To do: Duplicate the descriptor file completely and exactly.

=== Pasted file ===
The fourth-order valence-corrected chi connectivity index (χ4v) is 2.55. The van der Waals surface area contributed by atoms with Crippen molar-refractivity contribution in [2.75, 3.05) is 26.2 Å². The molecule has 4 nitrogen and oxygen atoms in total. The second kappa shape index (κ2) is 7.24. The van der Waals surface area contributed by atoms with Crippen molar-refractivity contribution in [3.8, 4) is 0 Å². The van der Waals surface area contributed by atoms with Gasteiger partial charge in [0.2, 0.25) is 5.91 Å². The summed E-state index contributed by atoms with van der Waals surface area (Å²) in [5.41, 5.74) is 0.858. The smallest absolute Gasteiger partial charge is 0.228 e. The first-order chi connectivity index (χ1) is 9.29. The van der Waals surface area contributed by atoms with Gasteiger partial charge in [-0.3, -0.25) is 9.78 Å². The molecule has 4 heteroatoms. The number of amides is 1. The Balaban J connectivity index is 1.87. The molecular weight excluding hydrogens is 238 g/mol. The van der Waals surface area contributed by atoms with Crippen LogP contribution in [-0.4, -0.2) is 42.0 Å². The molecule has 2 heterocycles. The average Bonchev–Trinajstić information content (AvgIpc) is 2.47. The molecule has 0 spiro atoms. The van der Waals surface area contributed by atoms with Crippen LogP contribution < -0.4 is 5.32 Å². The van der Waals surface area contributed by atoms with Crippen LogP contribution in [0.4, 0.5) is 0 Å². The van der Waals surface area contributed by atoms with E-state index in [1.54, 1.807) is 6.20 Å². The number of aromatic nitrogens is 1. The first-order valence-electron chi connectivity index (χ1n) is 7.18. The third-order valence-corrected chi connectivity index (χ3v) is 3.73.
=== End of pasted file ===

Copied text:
The fourth-order valence-corrected chi connectivity index (χ4v) is 2.55. The van der Waals surface area contributed by atoms with Crippen molar-refractivity contribution in [2.75, 3.05) is 26.2 Å². The molecule has 4 nitrogen and oxygen atoms in total. The second kappa shape index (κ2) is 7.24. The van der Waals surface area contributed by atoms with Crippen molar-refractivity contribution in [3.8, 4) is 0 Å². The van der Waals surface area contributed by atoms with Gasteiger partial charge in [0.2, 0.25) is 5.91 Å². The summed E-state index contributed by atoms with van der Waals surface area (Å²) in [5.41, 5.74) is 0.858. The smallest absolute Gasteiger partial charge is 0.228 e. The first-order chi connectivity index (χ1) is 9.29. The van der Waals surface area contributed by atoms with Gasteiger partial charge in [-0.3, -0.25) is 9.78 Å². The molecule has 4 heteroatoms. The number of amides is 1. The Balaban J connectivity index is 1.87. The molecular weight excluding hydrogens is 238 g/mol. The van der Waals surface area contributed by atoms with Crippen LogP contribution in [-0.4, -0.2) is 42.0 Å². The molecule has 2 heterocycles. The average Bonchev–Trinajstić information content (AvgIpc) is 2.47. The molecule has 0 spiro atoms. The van der Waals surface area contributed by atoms with Crippen LogP contribution < -0.4 is 5.32 Å². The van der Waals surface area contributed by atoms with Crippen LogP contribution in [0.4, 0.5) is 0 Å². The van der Waals surface area contributed by atoms with E-state index in [1.54, 1.807) is 6.20 Å². The number of aromatic nitrogens is 1. The first-order valence-electron chi connectivity index (χ1n) is 7.18. The third-order valence-corrected chi connectivity index (χ3v) is 3.73.